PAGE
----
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Qiaomei Fu, Cosimo Posth, Mateja Hajdinjak, Martin Petr, Swapan Mallick, Daniel Fernandes, Anja Furtwängler, Wolfgang Haak, Matthias Meyer, Alissa Mittnik, Birgit Nickel, Alexander Peltzer, Nadin Rohland, Viviane Slon, Sahra Talamo, Iosif Lazaridis, Mark Lipson, Iain Mathieson, Stephan Schiffels, Pontus Skoglund, Anatoly P. Derevianko, Nikolai Drozdov, Vyacheslav Slavinsky, Alexander Tsybankov, Renata G. Cremonesi, Francesco Mallegni, Bernard Gély, Eligio Vacca, Manuel R. G. Morales, Lawrence G. Straus, Christine Neugebauer-Maresch, Maria Teschler-Nicola, Silviu Constantin, Oana T. Moldovan, Stefano Benazzi, Marco Peresani, Donato Coppola, Martina Lari, Stefano Ricci, Annamaria Ronchitelli, Frédérique Valentin, Corinne Thevenet, Kurt Wehrberger, Dan Grigorescu, Hélène Rougier, Isabelle Crevecoeur, Damien Flas, Patrick Semal, Marcello A. Mannino, Christophe Cupillard, Hervé Bocherens, Nicholas J. Conard, Katerina Harvati, Vyacheslav Moiseyev, Dorothée G. Drucker, Jiří Svoboda, Michael P. Richards, David Caramelli, Ron Pinhasi, Janet Kelso, Nick Patterson, Johannes Krause, Svante Pääbo and David Reich (2016)

The genetic history of Ice Age Europe

Nature, 534:200-205.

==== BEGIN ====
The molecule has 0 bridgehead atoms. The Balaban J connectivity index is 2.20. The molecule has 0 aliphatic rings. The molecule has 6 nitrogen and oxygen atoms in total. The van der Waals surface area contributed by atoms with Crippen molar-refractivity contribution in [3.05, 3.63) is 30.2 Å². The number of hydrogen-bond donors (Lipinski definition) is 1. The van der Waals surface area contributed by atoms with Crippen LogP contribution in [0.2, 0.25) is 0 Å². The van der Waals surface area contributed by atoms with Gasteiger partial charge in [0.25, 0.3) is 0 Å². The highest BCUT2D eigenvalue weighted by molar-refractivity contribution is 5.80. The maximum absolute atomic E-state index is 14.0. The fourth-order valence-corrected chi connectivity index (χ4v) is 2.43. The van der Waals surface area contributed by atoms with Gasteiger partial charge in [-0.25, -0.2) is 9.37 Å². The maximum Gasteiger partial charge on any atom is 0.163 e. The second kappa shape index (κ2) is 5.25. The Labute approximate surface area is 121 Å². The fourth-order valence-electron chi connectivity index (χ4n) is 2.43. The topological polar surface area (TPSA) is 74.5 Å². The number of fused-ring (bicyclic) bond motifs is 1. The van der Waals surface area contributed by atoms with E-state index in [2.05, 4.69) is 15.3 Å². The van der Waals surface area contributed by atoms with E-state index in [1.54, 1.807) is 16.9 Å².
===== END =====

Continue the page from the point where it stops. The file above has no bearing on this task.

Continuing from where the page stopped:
Modern humans arrived in Europe ˊ45,000 years ago, but little is known about their genetic composition before the start of farming ˊ8,500 years ago. Here we analyse genome-wide data from 51 Eurasians from ˊ45,000–7,000 years ago. Over this time, the proportion of Neanderthal DNA decreased from 3–6\% to around 2\%, consistent with natural selection against Neanderthal variants in modern humans. Whereas there is no evidence of the earliest modern humans in Europe contributing to the genetic composition of present-day Europeans, all individuals between ˊ37,000 and ˊ14,000 years ago descended from a single founder population which forms part of the ancestry of present-day Europeans. An ˊ35,000-year-old individual from northwest Europe represents an early branch of this founder population which was then displaced across a broad region, before reappearing in southwest Europe at the height of the last Ice Age ˊ19,000 years ago. During the major warming period after ˊ14,000 years ago, a genetic component related to present-day Near Easterners became widespread in Europe. These results document how population turnover and migration have been recurring themes of European prehistory.

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